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CT Kitchen: 'The Rise' celebrates a rich, ongoing Black culinary legacy

CT Kitchen: 'The Rise' celebrates a rich, ongoing Black culinary legacy


Inspired by Devita Davison of FoodLab Detroit, crudités with a carrot double dip from "The Rise" incorporates both roasted carrots and chopped carrot tops.

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The chef, author and television host Marcus Samuelsson started work on “The Rise: Black Cooks and the Soul of American Food,” in 2016. By the time he wrote the author’s note last summer, his joyous culinary history of Black American cooking had new resonance.

“Food has always been part of the movement for racial justice,” Samuelsson writes. “Change has often come from ordinary people doing extraordinary things through food.”

Samuelsson wrote “The Rise” (Voracious, October 2020) with Osayi Endolyn, a James Beard Award-winning journalist. Recipes, each honoring a Black chef, restaurateur, writer, winemaker or bartender, were developed by Yewande Komolafe, now on staff at The New York Times, and Tamie Cook.

Samuelsson is a celebrity chef, but “The Rise” is a cook’s cookbook. Make the berbere spice brown butter for the chicken with couscous and you can use it with a sweet potato ravioli or kitfo, an Ethiopian beef tartare. Ayib shows up frequently, reminding me how satisfying it is to make fresh cheese on your own stovetop with just milk, lemon and salt.


Marcus Samuelsson and Osayi Endolyn's "The Rise: Black Cooks and the Soul of American Food" was published last fall by Voracious, an imprint of Little, Brown. 

A few ingredients, including some beans, root vegetables and grains, are slightly more challenging to find. I’m excited to make Fred Opie’s broken rice peanut seafood stew whenever I can get my hands on salmon collars. I’m fascinated by tigernut flour and curious about egusi seeds.

The majority of this cookbook is cookable right now from any local grocer. Swap sesame seeds in for benne seeds and basmati rice for Carolina Gold rice grits. I found fermented shrimp paste at the Global Market & Food Hall and tamarind at Viet Hoa. I did not have okra, but I cooked the shrimp gumbo sauce anyway.

In keeping with Samuelsson’s excellent sense of style, the book itself is beautiful. He makes the hope of “The Rise” is clear: that readers “learn something new about the breadth and depth of Black cooking in the United States ... this is your food too, even if you are not Black, American or Southern.”

Below are a few recipes I started with. “The Rise: Black Cooks and the Soul of American Food” is on sale at for $34.96.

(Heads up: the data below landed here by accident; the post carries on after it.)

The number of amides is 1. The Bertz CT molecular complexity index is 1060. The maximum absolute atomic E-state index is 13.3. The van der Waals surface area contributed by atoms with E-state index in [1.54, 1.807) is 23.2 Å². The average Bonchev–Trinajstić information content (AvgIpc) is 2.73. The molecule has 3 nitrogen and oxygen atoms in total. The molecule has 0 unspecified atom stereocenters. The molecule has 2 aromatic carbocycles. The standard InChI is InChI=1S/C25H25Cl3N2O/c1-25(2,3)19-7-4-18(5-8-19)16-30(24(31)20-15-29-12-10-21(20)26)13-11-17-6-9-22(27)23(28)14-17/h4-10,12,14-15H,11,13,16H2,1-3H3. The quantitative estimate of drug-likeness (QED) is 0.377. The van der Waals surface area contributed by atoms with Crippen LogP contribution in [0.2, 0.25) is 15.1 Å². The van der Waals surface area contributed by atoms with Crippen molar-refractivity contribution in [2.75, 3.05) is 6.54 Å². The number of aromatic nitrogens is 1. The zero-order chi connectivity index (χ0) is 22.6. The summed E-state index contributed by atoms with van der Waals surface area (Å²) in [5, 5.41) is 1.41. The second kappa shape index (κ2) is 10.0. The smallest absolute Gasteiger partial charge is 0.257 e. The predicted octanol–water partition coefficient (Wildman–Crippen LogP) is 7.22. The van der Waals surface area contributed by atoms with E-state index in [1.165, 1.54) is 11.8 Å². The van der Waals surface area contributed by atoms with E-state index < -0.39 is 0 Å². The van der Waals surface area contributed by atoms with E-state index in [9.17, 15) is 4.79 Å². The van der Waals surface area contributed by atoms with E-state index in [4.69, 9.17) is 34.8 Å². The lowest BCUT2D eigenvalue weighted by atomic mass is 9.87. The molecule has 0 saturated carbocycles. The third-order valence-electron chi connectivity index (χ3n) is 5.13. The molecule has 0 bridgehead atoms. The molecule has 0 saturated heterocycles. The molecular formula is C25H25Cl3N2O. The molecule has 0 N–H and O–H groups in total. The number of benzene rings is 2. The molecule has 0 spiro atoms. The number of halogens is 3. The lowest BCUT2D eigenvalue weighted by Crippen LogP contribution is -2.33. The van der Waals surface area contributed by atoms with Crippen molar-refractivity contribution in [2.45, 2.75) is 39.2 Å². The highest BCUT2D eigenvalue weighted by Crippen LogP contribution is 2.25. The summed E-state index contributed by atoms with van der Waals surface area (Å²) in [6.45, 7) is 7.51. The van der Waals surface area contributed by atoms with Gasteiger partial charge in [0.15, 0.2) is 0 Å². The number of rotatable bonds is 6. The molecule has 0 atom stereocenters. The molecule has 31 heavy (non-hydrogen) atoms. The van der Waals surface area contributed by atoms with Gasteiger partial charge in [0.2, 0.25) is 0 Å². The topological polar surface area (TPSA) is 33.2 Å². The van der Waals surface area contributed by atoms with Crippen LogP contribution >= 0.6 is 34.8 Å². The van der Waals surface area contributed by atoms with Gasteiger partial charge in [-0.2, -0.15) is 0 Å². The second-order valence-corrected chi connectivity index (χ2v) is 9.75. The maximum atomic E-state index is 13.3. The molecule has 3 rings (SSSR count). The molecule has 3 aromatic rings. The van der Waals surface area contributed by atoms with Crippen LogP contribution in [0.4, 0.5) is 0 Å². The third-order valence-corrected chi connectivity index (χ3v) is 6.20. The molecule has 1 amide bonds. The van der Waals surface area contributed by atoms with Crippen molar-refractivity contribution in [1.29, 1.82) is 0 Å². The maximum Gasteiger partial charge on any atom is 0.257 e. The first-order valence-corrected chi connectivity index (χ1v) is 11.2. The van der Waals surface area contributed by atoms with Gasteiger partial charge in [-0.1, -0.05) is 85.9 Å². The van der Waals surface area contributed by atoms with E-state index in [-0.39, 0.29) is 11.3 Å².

Zaza’s doro wat rigatoni — Alliums and aromatics recur in “The Rise,” including ginger, garlic, red onions and fresh herbs. For Samuelsson’s son Zion’s favorite doro wat, I picked up berbere an Ethiopian blend of cayenne, garlic, ginger and paprika. (Some berbere blends have 20 ingredients; Penzey’s version has 12). This chicken stew smells amazing as it cooks.

Papa Ed’s shrimp and grits — The last time I was in Charleston, I ordered shrimp and grits at least once a day every day, and I have no regrets. These grits, made with heavy cream, butter and shredded cheddar (yellow not white, because Wisconsin), were filling enough that I’d cut the recipe in half next time I make them, but keep the tomato-and-chorizo gumbo sauce right where it’s at.


This verison of doro wat rigatoni from "The Rise" has a layer of roasted squash between pasta, a spicy tomato sauce and bone-in, skin-on chicken pieces. 

Crudités with a carrot double dip — I often have a twinge of guilt when I compost things that can technically be used, like radish tops and chicken necks. Grandma would be ashamed! Here, in a recipe inspired by activist Devita Davison of FoodLab Detroit, the fringy carrot tops are more than a garnish. They’re a key ingredient in a chunky groundnut romesco, served over a hummus-like dip made with roasted carrots and peanut butter. I made this for an afternoon of lunch and euchre with our two-couple pod, and serving these crudités felt a throwback in the best way.

Sunday roast chicken with chickpeas and couscous — I still have chicken livers in my freezer from the time I made chicken liver mousse (for which there’s also a recipe in “The Rise,” courtesy of Eric Gestel at Le Bernardin). I thawed a few for this Sunday supper, made with spicy browned butter, handfuls of fresh herbs, salty olives, red wine and tomatoes. Just the couscous makes a really nice next-day lunch.

Chicken kofta — I was able to find ground turkey, not ground chicken, on the day we did a shop for this, and the seasonings took to it beautifully. Coriander, cumin, Aleppo pepper, cinnamon and allspice, as well as fresh cilantro and mint, made this feel like a summery meal in the dead of winter.

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